Access and Success
Access and Success focuses on access to the nursing school, inclusion and belonging, and success of historically underrepresented and marginalized groups. Nursing schools must critically examine the structures, policies, practices, and attitudes to ensure access, retention, and success for all faculty, students, and staff.
The design of an effective recruitment strategy should be driven by the mission of the educational institution and aligned to reflect the targeted population of potential students. Recruitment efforts and activities should be designed to improve the ability to attract a diverse population and more firmly establish a continuing pipeline of possible students. A first step to enhancing success is an active recruitment plan that does not end with admission to the university but with a successful career in nursing that reflects the values of diversity, equity, and inclusion. Ensuring a diverse student body requires numerous strategies, both formal and informal, that will be described in this section.
Developing a Recruitment Plan
How does my school define diversity?
Is there an organizational culture at my institution that actually promotes diversity?
|Recruitment Plan Development
What is your current pool of candidates both locally and nationally?
|What goals for underrepresented students do you and your school want to set?
|Laying the Groundwork in Selecting Recruitment Tactics
What is your program currently doing to recruit underrepresented students?
|What resources do you need to meet your diversity goals?
|Implementing the Plan
What messages do you want to convey to potential students?
|Through which strategies will your messages be most effectively delivered?
|Evaluation and Adjustments
How will you measure success?
Were you able to increase the amount of (a) interest in
the program and (b) accepted candidates?
|Did those candidates eventually matriculate?
Offered at all levels of education, pipeline programs are intended to target, enroll, and support to graduation those students underrepresented in the profession, including lowincome students and men, with the goal of increasing their representation in the field.
- Pipeline programs can be offered through partnerships, including between academic institutions and high schools (or school districts). These programs may be funded through grants, such as the Health Resource Service Administration (HRSA) Nursing Workforce Diversity grant, universities, health professions schools or schools of nursing.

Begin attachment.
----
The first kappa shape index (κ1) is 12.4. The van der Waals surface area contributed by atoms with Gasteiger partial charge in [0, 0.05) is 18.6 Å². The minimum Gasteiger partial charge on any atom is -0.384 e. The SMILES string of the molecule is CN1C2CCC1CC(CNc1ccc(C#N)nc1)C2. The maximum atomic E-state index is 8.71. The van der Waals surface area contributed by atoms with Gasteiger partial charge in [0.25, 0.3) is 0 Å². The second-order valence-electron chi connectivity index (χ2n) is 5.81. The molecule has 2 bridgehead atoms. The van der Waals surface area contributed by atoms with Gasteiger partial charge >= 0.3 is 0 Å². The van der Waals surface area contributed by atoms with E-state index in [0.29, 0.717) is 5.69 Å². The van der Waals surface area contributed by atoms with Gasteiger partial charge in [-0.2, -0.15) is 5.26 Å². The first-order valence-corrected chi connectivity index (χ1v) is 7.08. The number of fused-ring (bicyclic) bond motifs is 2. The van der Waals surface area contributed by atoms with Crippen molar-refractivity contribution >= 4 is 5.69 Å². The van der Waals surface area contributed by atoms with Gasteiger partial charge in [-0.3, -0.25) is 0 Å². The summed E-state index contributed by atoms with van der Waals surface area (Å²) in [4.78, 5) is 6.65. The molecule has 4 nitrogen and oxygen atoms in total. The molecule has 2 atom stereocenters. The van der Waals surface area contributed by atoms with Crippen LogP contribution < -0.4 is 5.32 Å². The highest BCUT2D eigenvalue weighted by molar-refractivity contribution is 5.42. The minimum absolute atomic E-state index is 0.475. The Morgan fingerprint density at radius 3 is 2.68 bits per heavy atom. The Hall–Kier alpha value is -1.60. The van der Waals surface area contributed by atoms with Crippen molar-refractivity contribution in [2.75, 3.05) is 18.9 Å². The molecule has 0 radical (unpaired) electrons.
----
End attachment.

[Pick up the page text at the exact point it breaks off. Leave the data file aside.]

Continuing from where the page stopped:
- Programs typically include on-campus experiences where students receive course work in math, science, and English, in addition to time spent in human anatomy lab, simulation lab, and the hospital setting. Faculty, students, and health professionals from racially and ethnically diverse backgrounds serve as role models and mentors.
- Nursing diversity pipeline programs are associated with increases in nursing school enrollment and graduation for some, although not all racially and ethnically diverse populations.
- Brooks Carthon, L, M., Nguyen, T-H., Chittams, J., Park, E., & Guevara, J. (2014). Measuring success: Results from a national survey of recruitment and retention initiatives in the nursing workforce. Nursing Outlook, 62(4), 259-267. doi: 10.1016/j.outlook.2014.04.006
Articulation agreements between colleges and universities provide a streamlined pathway that promotes educational advancement opportunities for registered nurses. These agreements support education mobility and facilitate the seamless transfer of academic credit between associate degree (ADN) and baccalaureate (BSN) nursing programs and may include programs with progression through master’s and doctoral level programs. Typically negotiated by faculty from both types of academic institutions, these renewable agreements help to ensure equivalency between community college and university courses.
Articulation agreements among nursing education programs fall within three general categories: Mandated, Statewide, and Individual. For more infromation, view AACN's Articulation Agreements Fact Sheet.
AACN has compiled the following resources related to articulation agreements among nursing education programs:
Internal and External Relationships and Partnerships
Structured partnerships are an effective mechanism for expanding access to schools of nursing and meeting clinical needs.
- Sustained relationships and partnerships can go far in creating successful pathways for entry into nursing school.
- Connect with guidance counselors, instructors in health professions programs, university level health professions programs, academic advising centers, affinity groups, and racially and ethnically diverse organizations.
- Academic-service partnerships are strategic relationships between educational and clinical practice settings that are established to advance their mutual interests related to practice, education, and research. They may serve to attract employees to advancing their education in the nursing profession
- AACN Academic-Practice Partnerships Tool Kit
Historically Black Colleges and Universities (HBCUs)
Winston-Salem State University
Community Outreach and Partnerships
Service learning is an educational method that promotes community involvement and partnerships and can introduce and attract members of the community to careers in nursing.
- Faculty may initiate outreach, or community agencies may contact nursing programs to create a service-learning partnership.
- Student organizations may complete service projects in the community, targeting diverse communities.
View Required Readings [PDF]
Financial Aid, Scholarships, and Grants
Dedicated funding is an effective mechanism for building a more diverse and inclusive academic nursing community. Many historically underrepresented students may face other challenges that prevent entry into nursing programs. The financial burden of nursing school’s additional clinical fees, books, uniforms, testing costs, etc. might make nursing education seem impossible. This may be especially true for those who are first generation college attendees.